The Best Way To Cook The Denver Cut Of Steak

Different steaks call for different cooking methods. Some do well being cooked quickly over high heat, while others do well with a more gentle approach. This is the case with the Denver steak, arguably one of the best and more affordable cuts of meat you can buy. The Denver steak is derived from the chuck, which is located between the neck and ribs of the cattle. This location is one of the hardest working areas of the animal. 

As a result, chuck meat is riddled with the tough sinews and connective tissue that make it great for slower cooking methods such as roasting or braising. However, just because it's a steak does not mean that the Denver is necessarily meant for a hot pan or grill grate. While you can cook one over high heat, that's not the best way to go about it. This type of beef requires gentler methods, like sous vide or reverse sear, in order to give up its flavorful secrets.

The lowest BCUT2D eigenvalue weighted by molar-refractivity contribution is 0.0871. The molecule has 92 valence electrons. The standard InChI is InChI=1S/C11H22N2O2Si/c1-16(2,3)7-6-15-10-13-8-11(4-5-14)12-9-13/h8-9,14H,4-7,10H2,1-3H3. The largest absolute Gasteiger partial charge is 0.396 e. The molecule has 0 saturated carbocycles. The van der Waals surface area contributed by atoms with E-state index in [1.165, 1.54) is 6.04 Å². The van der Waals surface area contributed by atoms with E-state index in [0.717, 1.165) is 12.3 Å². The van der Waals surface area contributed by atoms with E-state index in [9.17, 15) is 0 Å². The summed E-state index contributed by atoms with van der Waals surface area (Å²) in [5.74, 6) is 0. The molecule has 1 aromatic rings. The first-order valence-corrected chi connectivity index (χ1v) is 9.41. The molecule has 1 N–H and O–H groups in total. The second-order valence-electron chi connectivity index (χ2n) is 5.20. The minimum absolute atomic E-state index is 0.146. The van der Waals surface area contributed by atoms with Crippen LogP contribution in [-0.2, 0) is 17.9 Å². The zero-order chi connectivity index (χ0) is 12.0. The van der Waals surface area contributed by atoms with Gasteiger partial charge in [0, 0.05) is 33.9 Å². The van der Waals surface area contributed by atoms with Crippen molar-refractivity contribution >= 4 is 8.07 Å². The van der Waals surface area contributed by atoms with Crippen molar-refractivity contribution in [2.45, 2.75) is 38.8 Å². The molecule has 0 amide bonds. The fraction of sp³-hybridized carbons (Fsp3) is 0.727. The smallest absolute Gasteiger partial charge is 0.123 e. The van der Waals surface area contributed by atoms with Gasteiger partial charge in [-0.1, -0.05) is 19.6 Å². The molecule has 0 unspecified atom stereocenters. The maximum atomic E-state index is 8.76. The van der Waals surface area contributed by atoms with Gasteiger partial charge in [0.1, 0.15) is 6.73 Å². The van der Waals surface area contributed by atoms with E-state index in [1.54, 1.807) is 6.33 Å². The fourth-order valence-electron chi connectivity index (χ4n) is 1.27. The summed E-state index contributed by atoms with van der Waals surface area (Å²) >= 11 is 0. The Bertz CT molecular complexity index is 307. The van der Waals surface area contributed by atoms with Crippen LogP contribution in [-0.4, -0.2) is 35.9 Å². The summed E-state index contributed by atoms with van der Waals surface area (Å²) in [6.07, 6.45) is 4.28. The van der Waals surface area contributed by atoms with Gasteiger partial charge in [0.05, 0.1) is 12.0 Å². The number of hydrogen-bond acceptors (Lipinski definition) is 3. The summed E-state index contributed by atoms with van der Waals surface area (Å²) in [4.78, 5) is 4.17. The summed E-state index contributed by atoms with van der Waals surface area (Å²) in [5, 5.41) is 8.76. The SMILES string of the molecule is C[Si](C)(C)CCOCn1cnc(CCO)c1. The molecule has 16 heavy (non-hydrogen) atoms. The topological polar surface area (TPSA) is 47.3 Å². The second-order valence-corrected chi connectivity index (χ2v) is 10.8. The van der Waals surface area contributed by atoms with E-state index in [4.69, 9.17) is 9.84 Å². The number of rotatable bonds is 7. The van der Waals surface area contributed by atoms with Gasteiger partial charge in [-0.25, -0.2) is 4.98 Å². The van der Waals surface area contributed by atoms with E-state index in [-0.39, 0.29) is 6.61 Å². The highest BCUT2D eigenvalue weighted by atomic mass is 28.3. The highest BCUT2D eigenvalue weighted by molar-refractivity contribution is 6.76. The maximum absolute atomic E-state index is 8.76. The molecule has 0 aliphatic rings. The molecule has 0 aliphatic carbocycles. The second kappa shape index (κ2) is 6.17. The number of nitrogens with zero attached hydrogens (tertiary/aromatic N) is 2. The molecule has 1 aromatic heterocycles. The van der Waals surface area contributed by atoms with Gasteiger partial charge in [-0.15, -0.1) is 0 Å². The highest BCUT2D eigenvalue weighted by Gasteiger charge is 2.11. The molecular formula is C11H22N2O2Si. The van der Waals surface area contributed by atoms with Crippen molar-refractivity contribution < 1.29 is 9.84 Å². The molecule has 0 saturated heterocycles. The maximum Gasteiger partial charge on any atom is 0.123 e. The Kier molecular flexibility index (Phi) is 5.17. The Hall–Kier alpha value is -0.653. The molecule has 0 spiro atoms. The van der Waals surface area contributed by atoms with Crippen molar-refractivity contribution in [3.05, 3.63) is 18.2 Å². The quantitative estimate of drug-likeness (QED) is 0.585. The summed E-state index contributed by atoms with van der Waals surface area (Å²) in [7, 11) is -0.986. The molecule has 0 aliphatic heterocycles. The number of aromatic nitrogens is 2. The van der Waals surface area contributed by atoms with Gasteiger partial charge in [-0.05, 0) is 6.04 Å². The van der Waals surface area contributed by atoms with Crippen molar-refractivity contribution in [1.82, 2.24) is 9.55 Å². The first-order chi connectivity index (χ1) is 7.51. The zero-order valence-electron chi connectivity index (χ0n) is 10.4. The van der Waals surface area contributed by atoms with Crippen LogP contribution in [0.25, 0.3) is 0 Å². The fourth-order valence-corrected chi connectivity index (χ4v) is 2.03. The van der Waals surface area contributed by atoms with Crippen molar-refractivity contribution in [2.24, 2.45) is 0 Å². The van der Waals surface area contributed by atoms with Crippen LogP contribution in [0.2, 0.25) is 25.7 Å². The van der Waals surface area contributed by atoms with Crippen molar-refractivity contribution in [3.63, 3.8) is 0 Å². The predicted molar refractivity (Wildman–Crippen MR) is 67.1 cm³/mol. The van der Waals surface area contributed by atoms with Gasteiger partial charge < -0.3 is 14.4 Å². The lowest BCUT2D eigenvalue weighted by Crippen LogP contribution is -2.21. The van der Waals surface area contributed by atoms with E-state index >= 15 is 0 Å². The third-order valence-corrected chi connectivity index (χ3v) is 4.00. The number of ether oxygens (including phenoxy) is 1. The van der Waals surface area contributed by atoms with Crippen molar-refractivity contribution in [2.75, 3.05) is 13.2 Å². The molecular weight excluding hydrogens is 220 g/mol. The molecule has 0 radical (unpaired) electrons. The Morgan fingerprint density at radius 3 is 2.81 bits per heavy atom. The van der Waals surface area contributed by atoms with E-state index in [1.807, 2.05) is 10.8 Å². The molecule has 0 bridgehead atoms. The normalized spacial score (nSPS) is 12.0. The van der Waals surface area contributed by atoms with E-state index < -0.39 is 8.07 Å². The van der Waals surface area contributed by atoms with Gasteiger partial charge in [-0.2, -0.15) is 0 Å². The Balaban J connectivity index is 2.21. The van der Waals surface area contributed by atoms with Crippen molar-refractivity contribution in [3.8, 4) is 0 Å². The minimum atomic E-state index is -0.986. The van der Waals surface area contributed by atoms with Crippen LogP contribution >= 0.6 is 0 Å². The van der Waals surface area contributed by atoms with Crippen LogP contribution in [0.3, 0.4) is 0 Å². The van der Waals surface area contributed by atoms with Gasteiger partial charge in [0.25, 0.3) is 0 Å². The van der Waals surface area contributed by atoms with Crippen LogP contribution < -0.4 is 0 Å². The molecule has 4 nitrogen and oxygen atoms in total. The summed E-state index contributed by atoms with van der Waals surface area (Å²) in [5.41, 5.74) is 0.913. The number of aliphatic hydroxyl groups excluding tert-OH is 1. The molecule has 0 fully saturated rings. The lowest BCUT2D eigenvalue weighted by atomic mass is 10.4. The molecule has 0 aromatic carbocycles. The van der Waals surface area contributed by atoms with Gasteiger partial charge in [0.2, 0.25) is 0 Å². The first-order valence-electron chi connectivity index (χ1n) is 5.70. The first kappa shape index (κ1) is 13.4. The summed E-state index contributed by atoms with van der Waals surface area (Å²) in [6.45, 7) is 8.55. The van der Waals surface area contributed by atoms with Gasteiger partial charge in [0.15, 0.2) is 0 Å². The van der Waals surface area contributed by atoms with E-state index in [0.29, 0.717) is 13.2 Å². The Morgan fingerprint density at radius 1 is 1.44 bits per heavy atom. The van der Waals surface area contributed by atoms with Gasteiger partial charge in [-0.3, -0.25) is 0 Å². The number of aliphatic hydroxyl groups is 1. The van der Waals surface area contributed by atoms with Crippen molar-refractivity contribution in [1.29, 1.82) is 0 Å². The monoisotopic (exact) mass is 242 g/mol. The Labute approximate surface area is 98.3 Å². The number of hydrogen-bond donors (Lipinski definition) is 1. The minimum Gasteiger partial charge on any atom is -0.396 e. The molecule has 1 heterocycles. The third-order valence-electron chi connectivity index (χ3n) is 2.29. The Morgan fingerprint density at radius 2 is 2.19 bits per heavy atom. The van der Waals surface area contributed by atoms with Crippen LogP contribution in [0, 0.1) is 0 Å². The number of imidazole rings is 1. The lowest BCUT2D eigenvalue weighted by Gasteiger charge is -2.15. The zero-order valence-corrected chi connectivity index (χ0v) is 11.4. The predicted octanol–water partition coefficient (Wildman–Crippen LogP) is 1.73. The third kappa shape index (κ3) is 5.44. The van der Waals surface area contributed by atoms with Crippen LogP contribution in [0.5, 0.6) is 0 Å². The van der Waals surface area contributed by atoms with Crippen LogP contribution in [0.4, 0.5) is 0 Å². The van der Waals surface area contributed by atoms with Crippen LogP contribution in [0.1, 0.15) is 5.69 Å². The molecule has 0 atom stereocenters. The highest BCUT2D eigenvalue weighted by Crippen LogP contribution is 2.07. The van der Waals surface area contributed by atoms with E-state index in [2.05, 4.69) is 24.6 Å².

For exceptional results, use indirect heat

Both sous vide and reverse sear are examples of cooking methods that make use of indirect heat. The secret to a good reverse sear is a matter of setting up heat zones on the grill. The steak is placed in the cool zone, allowing that great radiant heat to gently cook the steak for between 20 to 30 minutes. Once the internal temperature has reached 115 degrees Fahrenheit (medium-rare) finish the steak off over high heat for a few minutes to get that fantastic crust. It requires a little more patience, but the resulting meat is one that is tender and juicy on the inside, and crispy on the outside. 

Sous vide requires a bit more on the equipment front than reverse sear, but yields similarly flavored results. This method requires the steak to be seasoned, vacuum sealed in a bag, then cooked in a warm water bath until it reaches its target temperature. The heat from the water gently cooks the steak much in the way the indirect heat in the grill does. A good sear is all that's required to finish off this fantastic cut of beef.